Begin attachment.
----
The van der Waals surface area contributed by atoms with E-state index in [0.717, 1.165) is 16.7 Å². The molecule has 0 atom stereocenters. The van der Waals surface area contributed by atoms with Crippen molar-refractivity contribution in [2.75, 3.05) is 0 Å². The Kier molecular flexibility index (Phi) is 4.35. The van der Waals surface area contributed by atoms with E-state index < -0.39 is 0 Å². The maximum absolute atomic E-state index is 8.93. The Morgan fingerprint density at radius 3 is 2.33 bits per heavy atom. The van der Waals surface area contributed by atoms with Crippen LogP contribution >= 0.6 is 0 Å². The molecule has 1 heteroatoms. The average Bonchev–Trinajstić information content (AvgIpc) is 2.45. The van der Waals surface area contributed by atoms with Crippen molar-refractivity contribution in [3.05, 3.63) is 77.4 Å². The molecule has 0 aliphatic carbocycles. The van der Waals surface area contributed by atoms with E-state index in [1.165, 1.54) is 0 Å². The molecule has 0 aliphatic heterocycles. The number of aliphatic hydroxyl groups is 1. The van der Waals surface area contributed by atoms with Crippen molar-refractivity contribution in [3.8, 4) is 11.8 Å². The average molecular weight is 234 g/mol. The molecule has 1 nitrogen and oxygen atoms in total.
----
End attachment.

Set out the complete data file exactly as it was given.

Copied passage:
The van der Waals surface area contributed by atoms with E-state index in [0.717, 1.165) is 16.7 Å². The molecule has 0 atom stereocenters. The van der Waals surface area contributed by atoms with Crippen molar-refractivity contribution in [2.75, 3.05) is 0 Å². The Kier molecular flexibility index (Phi) is 4.35. The van der Waals surface area contributed by atoms with E-state index < -0.39 is 0 Å². The maximum absolute atomic E-state index is 8.93. The Morgan fingerprint density at radius 3 is 2.33 bits per heavy atom. The van der Waals surface area contributed by atoms with Crippen LogP contribution >= 0.6 is 0 Å². The molecule has 1 heteroatoms. The average Bonchev–Trinajstić information content (AvgIpc) is 2.45. The van der Waals surface area contributed by atoms with Crippen molar-refractivity contribution in [3.05, 3.63) is 77.4 Å². The molecule has 0 aliphatic carbocycles. The van der Waals surface area contributed by atoms with E-state index in [1.165, 1.54) is 0 Å². The molecule has 0 aliphatic heterocycles. The number of aliphatic hydroxyl groups is 1. The van der Waals surface area contributed by atoms with Crippen molar-refractivity contribution in [3.8, 4) is 11.8 Å². The average molecular weight is 234 g/mol. The molecule has 1 nitrogen and oxygen atoms in total.